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Bear in the Woods: Environmental Law Blog

Wednesday, November 13, 2013

The devil in chapter 78

Last year, Governor Corbett signed into law Act 13 of 2012, the first comprehensive revision of Pennsylvania’s oil and gas law since 1984.

Soon – perhaps as early as Friday – the Pennsylvania Environmental Quality Board (EQB) will seek public comment on the first major revisions of Pennsylvania’s oil and gas well regulations (which are set forth at 25 Pa. Code Chapter 78) since 1989. The revisions run to some 74 pages.

Generally speaking, Pennsylvania environmental law takes two forms: (1) statutes like Act 13, which are passed by the General Assembly and signed into law by the governor; and (2) regulations, which are promulgated by the EQB, a special governmental body whose sole function is to establish regulations for the Department of Environmental Protection (DEP). Though not technically considered laws, terms and conditions set forth in permits issued by DEP constitute a third variety of enforceable standards and restrictions.

Statutes are the broad strokes of the law – detailed in places, but typically rich in ambiguities and gaps, often due to legislative compromise. Regulations “implement” statutes by clarifying ambiguities and filling gaps; they are the tools that state agencies use to give effect to the statutes they administer. Permit terms apply statutes and regulations to particular activities.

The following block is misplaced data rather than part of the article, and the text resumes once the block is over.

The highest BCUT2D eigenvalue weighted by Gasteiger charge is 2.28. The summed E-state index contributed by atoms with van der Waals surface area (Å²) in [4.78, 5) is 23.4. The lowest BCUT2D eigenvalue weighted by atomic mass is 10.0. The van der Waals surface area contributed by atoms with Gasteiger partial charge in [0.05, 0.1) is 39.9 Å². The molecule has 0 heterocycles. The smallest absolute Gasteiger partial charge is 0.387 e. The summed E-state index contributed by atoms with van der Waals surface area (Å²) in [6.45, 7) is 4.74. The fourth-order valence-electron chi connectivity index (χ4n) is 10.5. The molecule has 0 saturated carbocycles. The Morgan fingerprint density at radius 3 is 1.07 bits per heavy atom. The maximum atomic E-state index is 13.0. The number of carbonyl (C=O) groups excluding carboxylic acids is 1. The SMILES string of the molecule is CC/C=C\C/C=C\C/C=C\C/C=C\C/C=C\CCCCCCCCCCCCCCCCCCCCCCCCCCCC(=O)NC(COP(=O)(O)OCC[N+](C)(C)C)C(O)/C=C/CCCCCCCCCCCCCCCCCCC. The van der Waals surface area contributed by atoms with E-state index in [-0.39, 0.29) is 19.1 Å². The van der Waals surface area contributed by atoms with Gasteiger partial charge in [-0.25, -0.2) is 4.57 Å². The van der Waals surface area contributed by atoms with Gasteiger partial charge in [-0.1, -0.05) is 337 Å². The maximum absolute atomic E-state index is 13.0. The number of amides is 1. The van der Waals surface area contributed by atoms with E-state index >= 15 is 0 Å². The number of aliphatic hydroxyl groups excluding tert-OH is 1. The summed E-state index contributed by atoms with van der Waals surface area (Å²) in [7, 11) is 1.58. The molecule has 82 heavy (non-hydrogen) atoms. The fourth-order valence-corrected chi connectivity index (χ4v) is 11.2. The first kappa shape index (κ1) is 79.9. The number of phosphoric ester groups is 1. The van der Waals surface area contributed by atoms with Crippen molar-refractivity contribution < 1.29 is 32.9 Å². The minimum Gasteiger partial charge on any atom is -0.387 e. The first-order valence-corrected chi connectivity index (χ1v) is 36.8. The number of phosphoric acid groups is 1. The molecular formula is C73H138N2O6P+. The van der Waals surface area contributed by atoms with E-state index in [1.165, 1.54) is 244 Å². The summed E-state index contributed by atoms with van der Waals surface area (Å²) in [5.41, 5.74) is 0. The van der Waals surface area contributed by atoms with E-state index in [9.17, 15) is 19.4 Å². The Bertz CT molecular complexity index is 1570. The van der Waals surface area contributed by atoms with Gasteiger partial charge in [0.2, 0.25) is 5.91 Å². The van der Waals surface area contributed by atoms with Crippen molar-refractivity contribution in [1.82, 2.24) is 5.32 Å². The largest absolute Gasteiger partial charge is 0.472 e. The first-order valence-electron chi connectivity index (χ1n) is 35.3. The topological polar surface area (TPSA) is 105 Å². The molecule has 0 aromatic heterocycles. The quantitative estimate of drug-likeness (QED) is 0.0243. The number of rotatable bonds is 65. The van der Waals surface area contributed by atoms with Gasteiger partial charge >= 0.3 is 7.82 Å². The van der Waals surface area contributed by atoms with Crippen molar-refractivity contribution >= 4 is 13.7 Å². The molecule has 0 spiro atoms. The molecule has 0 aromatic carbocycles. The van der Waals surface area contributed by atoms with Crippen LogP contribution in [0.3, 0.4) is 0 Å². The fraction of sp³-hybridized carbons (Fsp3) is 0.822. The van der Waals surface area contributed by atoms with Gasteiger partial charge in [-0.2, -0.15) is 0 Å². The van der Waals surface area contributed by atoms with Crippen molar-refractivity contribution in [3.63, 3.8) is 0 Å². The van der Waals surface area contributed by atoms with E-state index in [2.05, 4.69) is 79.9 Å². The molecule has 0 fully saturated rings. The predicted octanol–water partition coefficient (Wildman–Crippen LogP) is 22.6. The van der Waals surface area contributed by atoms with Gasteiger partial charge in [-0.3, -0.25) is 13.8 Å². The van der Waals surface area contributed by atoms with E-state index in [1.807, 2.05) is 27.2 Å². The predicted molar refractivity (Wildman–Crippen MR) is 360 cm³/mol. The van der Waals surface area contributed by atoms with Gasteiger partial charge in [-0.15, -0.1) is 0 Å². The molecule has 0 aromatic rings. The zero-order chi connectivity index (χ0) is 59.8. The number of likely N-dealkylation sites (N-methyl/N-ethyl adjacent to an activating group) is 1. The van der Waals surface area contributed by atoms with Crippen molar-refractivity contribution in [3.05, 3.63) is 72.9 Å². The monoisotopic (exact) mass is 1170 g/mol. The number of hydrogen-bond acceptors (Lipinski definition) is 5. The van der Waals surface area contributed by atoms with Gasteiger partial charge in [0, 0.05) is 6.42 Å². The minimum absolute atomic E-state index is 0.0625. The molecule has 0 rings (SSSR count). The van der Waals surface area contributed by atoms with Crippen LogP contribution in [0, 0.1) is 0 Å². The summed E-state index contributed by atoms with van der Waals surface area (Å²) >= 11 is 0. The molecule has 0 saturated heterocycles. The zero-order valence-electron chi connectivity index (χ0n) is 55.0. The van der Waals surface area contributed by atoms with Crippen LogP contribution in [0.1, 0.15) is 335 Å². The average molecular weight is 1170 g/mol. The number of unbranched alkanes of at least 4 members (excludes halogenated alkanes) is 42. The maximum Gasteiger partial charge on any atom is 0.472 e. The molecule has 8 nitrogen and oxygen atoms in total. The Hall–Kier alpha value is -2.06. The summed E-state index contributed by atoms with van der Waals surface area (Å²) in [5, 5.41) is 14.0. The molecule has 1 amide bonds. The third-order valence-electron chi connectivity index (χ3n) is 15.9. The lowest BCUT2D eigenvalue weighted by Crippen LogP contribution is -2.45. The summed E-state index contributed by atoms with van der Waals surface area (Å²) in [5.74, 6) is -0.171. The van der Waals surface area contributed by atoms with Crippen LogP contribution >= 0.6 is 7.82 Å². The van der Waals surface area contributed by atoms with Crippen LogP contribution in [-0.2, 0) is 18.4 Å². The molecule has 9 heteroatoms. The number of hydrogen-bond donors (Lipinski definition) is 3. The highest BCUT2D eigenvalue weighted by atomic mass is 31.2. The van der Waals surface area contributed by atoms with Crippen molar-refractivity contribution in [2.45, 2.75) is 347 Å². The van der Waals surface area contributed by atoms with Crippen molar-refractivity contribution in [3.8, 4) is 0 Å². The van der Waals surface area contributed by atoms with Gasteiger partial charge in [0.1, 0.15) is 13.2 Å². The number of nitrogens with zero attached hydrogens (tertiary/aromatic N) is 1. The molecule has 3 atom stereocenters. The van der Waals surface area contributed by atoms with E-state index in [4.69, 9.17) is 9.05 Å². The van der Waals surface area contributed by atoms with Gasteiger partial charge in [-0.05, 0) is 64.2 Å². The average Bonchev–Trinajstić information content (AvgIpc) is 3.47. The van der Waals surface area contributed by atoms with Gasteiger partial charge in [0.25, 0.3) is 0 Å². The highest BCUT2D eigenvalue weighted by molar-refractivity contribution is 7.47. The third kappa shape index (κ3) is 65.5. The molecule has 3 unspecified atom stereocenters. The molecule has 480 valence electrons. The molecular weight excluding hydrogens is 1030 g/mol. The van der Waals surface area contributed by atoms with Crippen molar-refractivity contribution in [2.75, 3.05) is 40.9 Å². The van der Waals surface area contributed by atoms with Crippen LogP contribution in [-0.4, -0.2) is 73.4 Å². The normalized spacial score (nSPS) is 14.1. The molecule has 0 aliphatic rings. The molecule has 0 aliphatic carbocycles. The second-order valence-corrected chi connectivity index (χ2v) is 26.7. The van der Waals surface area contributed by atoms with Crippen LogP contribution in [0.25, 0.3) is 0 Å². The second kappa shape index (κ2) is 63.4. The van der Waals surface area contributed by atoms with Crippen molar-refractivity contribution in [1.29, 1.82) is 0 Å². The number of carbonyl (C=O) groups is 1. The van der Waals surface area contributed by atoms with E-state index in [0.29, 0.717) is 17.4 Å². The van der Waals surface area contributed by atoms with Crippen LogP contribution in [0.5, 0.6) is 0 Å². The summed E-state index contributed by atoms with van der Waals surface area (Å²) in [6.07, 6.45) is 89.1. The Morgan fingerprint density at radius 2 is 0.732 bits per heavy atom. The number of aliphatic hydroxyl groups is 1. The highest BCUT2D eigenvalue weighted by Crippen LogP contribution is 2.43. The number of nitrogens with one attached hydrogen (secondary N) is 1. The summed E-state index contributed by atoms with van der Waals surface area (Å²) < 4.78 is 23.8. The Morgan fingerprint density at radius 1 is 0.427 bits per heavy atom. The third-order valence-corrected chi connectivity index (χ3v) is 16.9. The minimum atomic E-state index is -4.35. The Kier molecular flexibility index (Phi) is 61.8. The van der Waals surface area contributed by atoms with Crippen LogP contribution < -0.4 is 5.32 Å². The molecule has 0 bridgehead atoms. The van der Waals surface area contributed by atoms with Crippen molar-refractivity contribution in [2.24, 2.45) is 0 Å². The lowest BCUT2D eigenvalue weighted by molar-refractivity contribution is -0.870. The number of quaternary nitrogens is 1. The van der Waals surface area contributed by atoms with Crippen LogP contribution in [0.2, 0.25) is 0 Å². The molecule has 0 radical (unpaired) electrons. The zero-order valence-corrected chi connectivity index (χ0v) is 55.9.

The purpose of the upcoming Chapter 78 revisions is twofold: First, to implement Act 13, and second, to codify a number of regulatory approaches that the DEP has so far implemented only through permit terms, such as design and construction standards for centralized wastewater impoundments.

In the coming weeks, this blog will return to parts of the Chapter 78 revisions that merit particular public attention and comment. We all know who skulks in the details.

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